able to really explore my passion for orthopaedics during medical school,” he said.
“After my first year, I was accepted to the Summer Medical Student Externship Program
in Orthopaedic Surgery at New York University where I studied under Dr. Joshua Rozell.
He has been an incredible mentor and has afforded me many opportunities to participate
both in research and in the operating room.” Rozell, an assistant professor in the
Department of Orthopaedic Surgery at NYU Grossman School of Medicine, is a board-certified
hip and knee reconstruction specialist at the NYU Langone Orthopedic Center.
Following the summer program, Cieremans continued his research with Dr. Rozell and
Dr. Ran Schwarzkopf of the Division of Adult Reconstruction at NYU. There he has contributed
to a number of research projects, including the utility of prophylactic antibiotic
cement in knee replacements, the impact of patellar design on knee replacements, and
the long-term survival of hip and knee replacements in patients under the age of 65,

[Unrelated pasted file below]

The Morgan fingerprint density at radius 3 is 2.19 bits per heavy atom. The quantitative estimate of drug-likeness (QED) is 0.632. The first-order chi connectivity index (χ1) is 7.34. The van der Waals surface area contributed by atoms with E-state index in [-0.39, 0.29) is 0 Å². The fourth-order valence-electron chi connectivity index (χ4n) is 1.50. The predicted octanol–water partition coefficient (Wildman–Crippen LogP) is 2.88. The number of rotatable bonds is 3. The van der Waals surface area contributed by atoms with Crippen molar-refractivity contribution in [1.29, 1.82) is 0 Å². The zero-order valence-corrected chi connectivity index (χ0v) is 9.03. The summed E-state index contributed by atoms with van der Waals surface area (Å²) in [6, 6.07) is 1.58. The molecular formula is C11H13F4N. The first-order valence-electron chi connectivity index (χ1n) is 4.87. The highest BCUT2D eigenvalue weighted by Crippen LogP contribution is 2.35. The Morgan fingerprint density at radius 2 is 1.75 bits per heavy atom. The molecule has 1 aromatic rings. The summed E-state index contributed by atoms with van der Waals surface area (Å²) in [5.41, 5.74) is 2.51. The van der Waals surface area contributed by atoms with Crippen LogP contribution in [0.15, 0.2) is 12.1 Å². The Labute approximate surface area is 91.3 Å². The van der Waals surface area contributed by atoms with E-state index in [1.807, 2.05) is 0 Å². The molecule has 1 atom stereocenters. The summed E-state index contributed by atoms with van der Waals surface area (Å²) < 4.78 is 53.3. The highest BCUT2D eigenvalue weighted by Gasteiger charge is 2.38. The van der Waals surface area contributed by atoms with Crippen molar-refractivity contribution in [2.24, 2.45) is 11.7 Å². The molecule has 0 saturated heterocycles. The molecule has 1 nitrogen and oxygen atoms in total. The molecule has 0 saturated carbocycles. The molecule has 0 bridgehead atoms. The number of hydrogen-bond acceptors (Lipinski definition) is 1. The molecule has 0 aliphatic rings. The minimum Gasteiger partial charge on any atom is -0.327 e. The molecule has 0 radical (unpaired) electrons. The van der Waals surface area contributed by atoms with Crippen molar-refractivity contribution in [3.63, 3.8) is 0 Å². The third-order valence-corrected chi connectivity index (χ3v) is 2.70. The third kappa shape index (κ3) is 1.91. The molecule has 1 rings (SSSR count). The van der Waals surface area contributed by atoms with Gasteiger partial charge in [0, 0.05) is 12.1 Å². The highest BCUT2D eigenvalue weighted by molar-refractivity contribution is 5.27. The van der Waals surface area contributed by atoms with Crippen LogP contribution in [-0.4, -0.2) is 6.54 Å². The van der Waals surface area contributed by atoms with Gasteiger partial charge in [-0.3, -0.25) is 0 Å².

among others. “I've been able to immerse myself and grow not only as a student but
also as a researcher and contribute to the field of orthopaedics,” he said. In March,
Cieremans will present his work at the annual conference of the American Academy of
Orthopaedic Surgeons in Las Vegas, Nevada.
As an Ensign in the United States Navy, Cieremans has also demonstrated his commitment
to others through military research. Since his first year at PCOM, he has been working
on a project with Lieutenant Commander (USN) Andrew Olson of the Naval Health Research
Center and Johns Hopkins University Applied Physics Lab. “We are developing a standardized
approach to modeling casualty condition status over time with the help of military
trauma surgeons,” said Cieremans. “Our goal is to better allocate resources and ultimately
decrease morbidity in the field.” Cieremans is attending PCOM through the Health Professions Scholarship Program and will serve in the Navy after residency.
“I'm very humbled to have been selected as Student Researcher of the Year,” Cieremans
said of his award. “I have had fantastic opportunities during school to study orthopaedic
surgery and bolster my passion for the field…and for that, I'm extremely thankful.
Conducting research has been a great parallel to my medical education in the classroom as well.”